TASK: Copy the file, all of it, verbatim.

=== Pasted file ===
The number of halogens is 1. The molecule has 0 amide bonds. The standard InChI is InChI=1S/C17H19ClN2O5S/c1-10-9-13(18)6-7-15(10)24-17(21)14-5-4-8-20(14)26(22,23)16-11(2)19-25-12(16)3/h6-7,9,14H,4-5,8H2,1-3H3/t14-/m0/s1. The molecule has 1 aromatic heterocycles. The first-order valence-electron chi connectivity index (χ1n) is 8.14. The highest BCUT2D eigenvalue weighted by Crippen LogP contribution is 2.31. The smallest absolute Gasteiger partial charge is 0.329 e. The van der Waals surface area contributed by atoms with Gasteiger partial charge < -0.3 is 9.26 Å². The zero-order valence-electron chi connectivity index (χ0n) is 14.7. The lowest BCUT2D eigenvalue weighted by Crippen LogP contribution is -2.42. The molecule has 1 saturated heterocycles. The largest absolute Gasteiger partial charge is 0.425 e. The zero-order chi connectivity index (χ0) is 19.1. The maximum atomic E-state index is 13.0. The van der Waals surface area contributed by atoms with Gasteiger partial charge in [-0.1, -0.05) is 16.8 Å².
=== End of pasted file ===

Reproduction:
The number of halogens is 1. The molecule has 0 amide bonds. The standard InChI is InChI=1S/C17H19ClN2O5S/c1-10-9-13(18)6-7-15(10)24-17(21)14-5-4-8-20(14)26(22,23)16-11(2)19-25-12(16)3/h6-7,9,14H,4-5,8H2,1-3H3/t14-/m0/s1. The molecule has 1 aromatic heterocycles. The first-order valence-electron chi connectivity index (χ1n) is 8.14. The highest BCUT2D eigenvalue weighted by Crippen LogP contribution is 2.31. The smallest absolute Gasteiger partial charge is 0.329 e. The van der Waals surface area contributed by atoms with Gasteiger partial charge < -0.3 is 9.26 Å². The zero-order valence-electron chi connectivity index (χ0n) is 14.7. The lowest BCUT2D eigenvalue weighted by Crippen LogP contribution is -2.42. The molecule has 1 saturated heterocycles. The largest absolute Gasteiger partial charge is 0.425 e. The zero-order chi connectivity index (χ0) is 19.1. The maximum atomic E-state index is 13.0. The van der Waals surface area contributed by atoms with Gasteiger partial charge in [-0.1, -0.05) is 16.8 Å².